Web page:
Positive NSW Budget- but housing construction a risk: Chris Johnson

Positive NSW Budget- but housing construction a risk: Chris Johnson
Positive NSW Budget- but housing construction a risk: Chris Johnson


The NSW Budget demonstrates good economic management but the housing construction sector must continue to perform.

The main risk to the very positive NSW Budget is the outlook for the housing market.

Budget Paper No 1, Section 3.4 states ‘The largest risk to the forecasts, both to the upside and the downside, is the outlook for the housing market...’

The Budget indicates that stamp duty from the housing sector is $8.8 billion for 2015 – 16, $9.6 billion for 2016 – 17 and predicted to be $9.6 billion for 2017 – 18.

These are massive inputs to the Budget amounting to 31% of the state’s taxation revenue.

The Budget treads a delicate path between actions to help with housing affordability while continuing to boost housing supply.

The Urban Taskforce is concerned that there are a number of trends in the planning system that could upset this balance and slow down housing supply and therefore reduce stamp duty revenue.

The Budget initiatives on housing affordability are to help first home owners by eliminating or reducing stamp duty but the former Governor of the Reserve Bank, Glenn Stevens, has raised concerns that the saving may simply flow into higher house prices.

Glenn Stevens, in his report to the NSW Government on housing affordability, also cautioned another initiative in the NSW Budget where a levy is to be added on stamp duty for foreign investors as this could slow down housing supply.

Other risks to the forecasts for the housing market include the growing trend of Sydney councils of adding 10-15 percent levies on new housing on new housing developments to provide for affordable housing.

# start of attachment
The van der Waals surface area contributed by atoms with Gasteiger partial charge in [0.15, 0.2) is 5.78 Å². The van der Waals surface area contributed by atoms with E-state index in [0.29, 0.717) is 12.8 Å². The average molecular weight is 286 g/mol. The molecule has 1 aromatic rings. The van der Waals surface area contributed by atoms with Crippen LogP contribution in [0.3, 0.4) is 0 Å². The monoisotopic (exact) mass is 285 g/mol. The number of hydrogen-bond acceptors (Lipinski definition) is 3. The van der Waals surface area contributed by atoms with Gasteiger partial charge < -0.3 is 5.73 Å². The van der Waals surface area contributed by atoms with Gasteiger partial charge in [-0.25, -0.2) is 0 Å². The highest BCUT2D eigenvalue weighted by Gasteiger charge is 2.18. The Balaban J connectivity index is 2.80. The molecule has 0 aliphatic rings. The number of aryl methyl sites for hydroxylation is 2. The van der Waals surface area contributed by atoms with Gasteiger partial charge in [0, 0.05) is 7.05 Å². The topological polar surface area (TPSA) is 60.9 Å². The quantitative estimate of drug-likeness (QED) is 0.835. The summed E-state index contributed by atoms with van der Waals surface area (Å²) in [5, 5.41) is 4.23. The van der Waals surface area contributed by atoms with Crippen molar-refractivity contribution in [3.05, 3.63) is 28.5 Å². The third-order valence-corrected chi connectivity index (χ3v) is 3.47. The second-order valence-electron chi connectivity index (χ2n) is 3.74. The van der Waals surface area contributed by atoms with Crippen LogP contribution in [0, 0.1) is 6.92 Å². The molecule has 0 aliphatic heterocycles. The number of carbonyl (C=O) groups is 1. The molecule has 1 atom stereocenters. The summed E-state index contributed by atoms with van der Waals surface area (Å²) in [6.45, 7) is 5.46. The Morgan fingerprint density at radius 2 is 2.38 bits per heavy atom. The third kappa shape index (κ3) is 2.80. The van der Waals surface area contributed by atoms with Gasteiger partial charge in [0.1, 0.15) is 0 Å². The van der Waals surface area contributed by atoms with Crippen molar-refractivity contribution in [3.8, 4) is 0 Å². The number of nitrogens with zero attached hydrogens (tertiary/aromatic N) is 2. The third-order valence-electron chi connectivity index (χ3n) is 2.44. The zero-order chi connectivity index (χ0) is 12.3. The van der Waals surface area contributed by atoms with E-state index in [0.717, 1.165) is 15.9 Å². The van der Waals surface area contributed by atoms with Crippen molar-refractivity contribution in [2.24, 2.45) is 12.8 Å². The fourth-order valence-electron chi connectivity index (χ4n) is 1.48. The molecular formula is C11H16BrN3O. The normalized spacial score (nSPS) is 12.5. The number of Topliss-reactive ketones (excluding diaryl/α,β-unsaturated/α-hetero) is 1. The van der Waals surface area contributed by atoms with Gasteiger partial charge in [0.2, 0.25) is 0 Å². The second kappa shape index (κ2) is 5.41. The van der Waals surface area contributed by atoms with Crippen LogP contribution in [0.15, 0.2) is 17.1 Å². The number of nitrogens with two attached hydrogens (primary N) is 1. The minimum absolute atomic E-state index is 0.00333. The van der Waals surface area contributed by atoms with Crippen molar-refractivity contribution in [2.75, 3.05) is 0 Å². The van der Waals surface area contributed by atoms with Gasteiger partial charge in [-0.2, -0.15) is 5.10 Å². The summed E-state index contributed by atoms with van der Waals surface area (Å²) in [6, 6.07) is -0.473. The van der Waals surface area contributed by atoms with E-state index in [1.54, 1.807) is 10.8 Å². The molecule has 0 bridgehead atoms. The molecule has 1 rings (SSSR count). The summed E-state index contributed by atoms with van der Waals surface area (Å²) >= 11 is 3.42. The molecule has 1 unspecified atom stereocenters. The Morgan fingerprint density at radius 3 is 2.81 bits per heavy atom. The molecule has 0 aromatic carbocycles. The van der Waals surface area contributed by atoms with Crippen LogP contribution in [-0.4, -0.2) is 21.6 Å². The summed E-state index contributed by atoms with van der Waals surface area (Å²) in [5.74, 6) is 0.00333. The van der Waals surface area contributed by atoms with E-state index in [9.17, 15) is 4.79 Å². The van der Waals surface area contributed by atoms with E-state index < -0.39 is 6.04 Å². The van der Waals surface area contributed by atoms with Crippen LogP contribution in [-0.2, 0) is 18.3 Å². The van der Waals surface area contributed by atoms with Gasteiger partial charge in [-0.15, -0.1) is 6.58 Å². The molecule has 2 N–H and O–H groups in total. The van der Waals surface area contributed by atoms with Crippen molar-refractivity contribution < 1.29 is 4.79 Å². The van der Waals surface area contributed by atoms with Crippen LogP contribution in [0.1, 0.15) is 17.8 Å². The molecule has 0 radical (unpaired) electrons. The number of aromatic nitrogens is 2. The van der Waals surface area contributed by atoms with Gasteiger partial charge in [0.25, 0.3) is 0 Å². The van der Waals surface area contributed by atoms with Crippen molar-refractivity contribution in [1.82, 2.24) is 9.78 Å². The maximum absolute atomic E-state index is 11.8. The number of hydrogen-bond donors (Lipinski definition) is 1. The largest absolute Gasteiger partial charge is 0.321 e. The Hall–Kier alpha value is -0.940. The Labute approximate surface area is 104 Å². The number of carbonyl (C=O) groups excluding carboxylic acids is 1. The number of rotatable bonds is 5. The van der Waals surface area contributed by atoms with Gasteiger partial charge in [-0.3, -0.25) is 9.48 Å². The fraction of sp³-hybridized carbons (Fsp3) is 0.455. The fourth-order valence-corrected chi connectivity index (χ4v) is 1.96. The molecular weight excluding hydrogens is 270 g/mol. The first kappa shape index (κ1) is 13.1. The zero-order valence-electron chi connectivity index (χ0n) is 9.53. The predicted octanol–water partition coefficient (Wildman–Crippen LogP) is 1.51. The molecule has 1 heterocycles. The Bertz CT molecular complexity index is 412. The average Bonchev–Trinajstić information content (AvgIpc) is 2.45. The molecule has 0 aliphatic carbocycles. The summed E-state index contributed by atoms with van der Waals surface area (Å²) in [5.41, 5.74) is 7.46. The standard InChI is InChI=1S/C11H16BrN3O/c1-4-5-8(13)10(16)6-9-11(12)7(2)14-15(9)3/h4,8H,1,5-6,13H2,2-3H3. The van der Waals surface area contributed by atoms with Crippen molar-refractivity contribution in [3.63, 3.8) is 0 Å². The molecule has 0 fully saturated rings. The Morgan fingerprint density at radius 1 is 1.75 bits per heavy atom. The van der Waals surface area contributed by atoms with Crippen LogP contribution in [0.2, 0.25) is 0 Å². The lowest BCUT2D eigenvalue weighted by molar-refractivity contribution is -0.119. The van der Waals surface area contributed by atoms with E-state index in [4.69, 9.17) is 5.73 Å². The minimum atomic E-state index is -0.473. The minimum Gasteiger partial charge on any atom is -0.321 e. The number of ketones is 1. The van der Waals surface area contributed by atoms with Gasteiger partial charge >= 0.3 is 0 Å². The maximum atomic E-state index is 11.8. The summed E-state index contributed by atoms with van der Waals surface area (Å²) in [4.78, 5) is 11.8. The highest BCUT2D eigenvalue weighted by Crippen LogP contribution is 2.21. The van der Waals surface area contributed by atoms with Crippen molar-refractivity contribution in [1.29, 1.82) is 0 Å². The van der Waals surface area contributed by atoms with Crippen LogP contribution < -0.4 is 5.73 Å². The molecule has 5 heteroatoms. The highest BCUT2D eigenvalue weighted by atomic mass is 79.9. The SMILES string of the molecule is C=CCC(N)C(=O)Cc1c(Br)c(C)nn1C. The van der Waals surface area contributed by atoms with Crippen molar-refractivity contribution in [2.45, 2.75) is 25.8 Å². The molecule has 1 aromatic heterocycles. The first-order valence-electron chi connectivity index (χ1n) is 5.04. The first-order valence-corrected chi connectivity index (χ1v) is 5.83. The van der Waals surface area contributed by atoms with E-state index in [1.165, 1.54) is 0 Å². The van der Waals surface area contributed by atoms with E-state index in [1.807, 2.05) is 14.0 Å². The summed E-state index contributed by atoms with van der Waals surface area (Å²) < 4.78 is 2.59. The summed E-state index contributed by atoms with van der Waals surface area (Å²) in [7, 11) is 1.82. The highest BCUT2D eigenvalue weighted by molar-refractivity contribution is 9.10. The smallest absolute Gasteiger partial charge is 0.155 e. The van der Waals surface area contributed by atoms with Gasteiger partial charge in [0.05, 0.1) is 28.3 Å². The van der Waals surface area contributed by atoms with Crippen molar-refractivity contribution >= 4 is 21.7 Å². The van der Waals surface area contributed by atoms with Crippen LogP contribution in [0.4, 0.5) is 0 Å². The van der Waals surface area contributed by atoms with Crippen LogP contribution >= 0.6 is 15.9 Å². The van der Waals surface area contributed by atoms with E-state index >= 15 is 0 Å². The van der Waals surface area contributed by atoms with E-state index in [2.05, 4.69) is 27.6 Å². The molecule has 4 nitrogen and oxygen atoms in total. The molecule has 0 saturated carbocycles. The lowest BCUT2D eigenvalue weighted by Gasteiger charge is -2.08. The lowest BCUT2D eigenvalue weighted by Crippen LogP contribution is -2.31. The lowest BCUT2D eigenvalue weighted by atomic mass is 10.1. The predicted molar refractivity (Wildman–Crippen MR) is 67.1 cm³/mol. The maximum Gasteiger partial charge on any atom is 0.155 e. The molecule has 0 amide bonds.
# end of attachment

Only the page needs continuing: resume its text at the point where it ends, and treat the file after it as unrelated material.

The Urban Taskforce believes this has the flow on effect of inflating the price of the other 90 percent of housing in the development, making these homes more costly and unaffordable to buy, or it will make projects unfeasible and therefore reduce supply.

The continuing confusion over local council amalgamations is also a risk to effective planning decisions being made.

The allocation of $14 million in the Budget and $40 million over the next 40 years to housing affordability should ensure that the Office of Housing Coordination and the Housing Delivery staff in the Department of Planning and Environment will be able to unlock key projects that are caught up in the planning system.

The $123 million allocated to the Parramatta Road Urban Amenity Improvement Program is a positive input to help drive the renewal of this corridor. 

The high investment in infrastructure of $72.7 billion over 4 years is an important initiative to underpin population growth in the state and particularly in Sydney. The investment in the Sydney Metro is particularly important.

The allocation of $12.5 million ($70.6 million over 4 years) to accelerate major project assessments is also very positive.

Overall the Budget demonstrates that NSW is being well managed in terms of finance. Most of the Budget items were released before the Treasurer’s speech.

The Urban Taskforce is keen to work with the NSW Government to ensure that the economic and jobs boost coming from a vibrant housing market continues into future years.


Chris Johnson is chief executive officer of property development industry group Urban Taskforce and can be contacted here.

Housing Affordability Nsw Budget

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